BY MICHELLE MERLIN firstname.lastname@example.org and GLENN PUIT email@example.com
Traverse City Record-Eagle
---- — BENZONIA — David Spaw drove upstate from Howell for deer camp in Benzie County with a group of carpenters, a mixed bag of friends and family.
“The same group of guys has been hunting for almost 20 years,” Spaw said.
The Spaw entourage is taking part in an annual, woodsy Michigan ritual enjoyed by hundreds of thousands across the state. They plan to tromp and trudge into the forests, hills, valleys and cedar swamps today, when they’ll don blaze orange and camoflauge, on the first day of firearm deer season, each of them looking to take the perfect, multi-point buck.
For Spaw, there’s the thrill of the hunt, but it’s vacation, too, a time to relax into traditions that range from eating specialty chili made at the camp to hunting with his son.
Deer camp up north in the Northport area translates into family time as well for brothers Matt Wirwicki, of Perry, and Mark Smith, who came in from Florida.
Wirwicki and Smith, like Spaw, stopped into Gander Mountain’s Garfield Township store this week for some last-minute supplies before they headed out to camp. Wirwicki and Smith said their family has hunted together for generations, and every season starts off with the toot of a bicycle horn.
“Part of it is getting out of town,” said Smith. “It’s not just the hunt, but getting together.”
State officials said the number of deer kill tag sales spiked this year by 2 percent. As of Wednesday, 553,721 people purchased 1.21 million deer kill tags in Michigan. That’s up from 1.11 million for the same time in 2012.
This is a unique year for deer hunting in northern Michigan because the state’s Natural Resources Commission implemented an antler point restrictions rule that encompasses all of the Grand Traverse region. Hunters in those 13 counties now may only shoot a buck if it has three points, or tines, on one side of its antlers.
The provision is designed to allow bucks to grow to trophy status as they roam the county’s woods, swamps and fruit orchards.
“It will mean something this year,” said Ashley Autenrieth, a deer program biologist for the Michigan Department of Natural Resources in Gaylord. “It’s a three-on-a-side antler point restriction, and in those counties, a large majority of those bucks (harvested) have been yearling bucks, meaning 1.5 years old. This is designed to protect those 1.5 year old bucks, so we are expecting a drop in the buck harvest. They are no longer legal targets.”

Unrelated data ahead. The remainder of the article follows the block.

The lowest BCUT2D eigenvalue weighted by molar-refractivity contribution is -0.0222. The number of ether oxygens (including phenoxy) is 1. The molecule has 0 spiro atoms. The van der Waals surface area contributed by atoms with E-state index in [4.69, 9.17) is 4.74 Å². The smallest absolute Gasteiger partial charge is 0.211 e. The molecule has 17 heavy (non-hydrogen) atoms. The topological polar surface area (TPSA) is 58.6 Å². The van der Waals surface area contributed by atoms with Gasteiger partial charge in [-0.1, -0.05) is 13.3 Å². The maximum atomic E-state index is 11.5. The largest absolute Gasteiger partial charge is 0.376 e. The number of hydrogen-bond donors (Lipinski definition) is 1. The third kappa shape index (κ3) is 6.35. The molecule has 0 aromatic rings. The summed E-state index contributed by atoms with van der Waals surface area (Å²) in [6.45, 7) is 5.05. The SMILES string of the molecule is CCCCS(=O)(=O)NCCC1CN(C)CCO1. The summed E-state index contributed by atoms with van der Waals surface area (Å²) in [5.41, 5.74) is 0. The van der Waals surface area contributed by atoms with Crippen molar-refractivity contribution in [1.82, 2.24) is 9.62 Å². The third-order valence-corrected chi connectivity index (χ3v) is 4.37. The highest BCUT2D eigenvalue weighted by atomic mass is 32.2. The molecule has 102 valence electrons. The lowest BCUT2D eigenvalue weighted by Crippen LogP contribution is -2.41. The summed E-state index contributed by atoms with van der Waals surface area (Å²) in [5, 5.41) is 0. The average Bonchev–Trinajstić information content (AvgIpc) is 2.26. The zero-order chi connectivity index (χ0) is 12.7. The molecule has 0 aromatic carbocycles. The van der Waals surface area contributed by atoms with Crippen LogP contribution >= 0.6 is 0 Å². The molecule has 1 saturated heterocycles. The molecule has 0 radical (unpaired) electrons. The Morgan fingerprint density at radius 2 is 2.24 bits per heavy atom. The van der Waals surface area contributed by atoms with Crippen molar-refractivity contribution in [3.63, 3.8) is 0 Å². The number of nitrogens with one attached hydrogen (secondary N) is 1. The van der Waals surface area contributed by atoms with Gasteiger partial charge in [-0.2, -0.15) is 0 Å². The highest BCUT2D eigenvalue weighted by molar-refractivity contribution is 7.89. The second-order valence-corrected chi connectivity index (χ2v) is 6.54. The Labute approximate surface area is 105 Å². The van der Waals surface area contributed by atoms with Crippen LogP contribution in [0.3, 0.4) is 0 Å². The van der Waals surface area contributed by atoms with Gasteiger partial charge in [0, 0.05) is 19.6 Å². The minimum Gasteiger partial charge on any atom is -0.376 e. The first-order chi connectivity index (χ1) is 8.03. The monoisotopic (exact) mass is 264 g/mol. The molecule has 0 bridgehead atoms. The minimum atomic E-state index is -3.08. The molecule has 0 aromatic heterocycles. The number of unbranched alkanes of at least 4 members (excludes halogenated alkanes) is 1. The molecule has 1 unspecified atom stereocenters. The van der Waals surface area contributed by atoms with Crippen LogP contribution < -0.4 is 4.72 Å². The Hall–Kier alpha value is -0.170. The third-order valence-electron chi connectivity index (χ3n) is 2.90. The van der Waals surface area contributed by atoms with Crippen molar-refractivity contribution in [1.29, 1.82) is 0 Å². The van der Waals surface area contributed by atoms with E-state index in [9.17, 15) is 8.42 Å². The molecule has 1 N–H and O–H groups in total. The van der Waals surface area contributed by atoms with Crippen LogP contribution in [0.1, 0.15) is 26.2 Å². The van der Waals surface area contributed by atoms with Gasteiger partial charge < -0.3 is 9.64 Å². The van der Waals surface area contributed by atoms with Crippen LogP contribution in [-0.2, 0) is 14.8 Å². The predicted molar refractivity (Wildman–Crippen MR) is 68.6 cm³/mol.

Still, Autenrieth expects a good deer kill for hunters, even if younger bucks are breathing a collective sigh of relief.
“Weather-wise we’ve had four mild winters in a row so we are anticipating a fairly good season,” she said. “We’ve had good acorn production and we had good apple production.”
Ryan Ratajczak, a leader of the Quality Deer Management Association’s northwest Michigan chapter, said the antler point restrictions will benefit the region int eh long run. As the bucks grow bigger, more hunters will want to come to the area to hunt, he said.
Ratajczak contends the lack of an antler point restriction caused the region to lose about 20 percent of hunters who used to prowl northern Michigan woods. Many hunters chose to head to other parts of Michigan where the bucks are bigger, but he thinks restrictions will bring them back.
“Hunters are getting to the point where they want to see more mature bucks when they go out hunting, and this should help obtain that goal,” he said.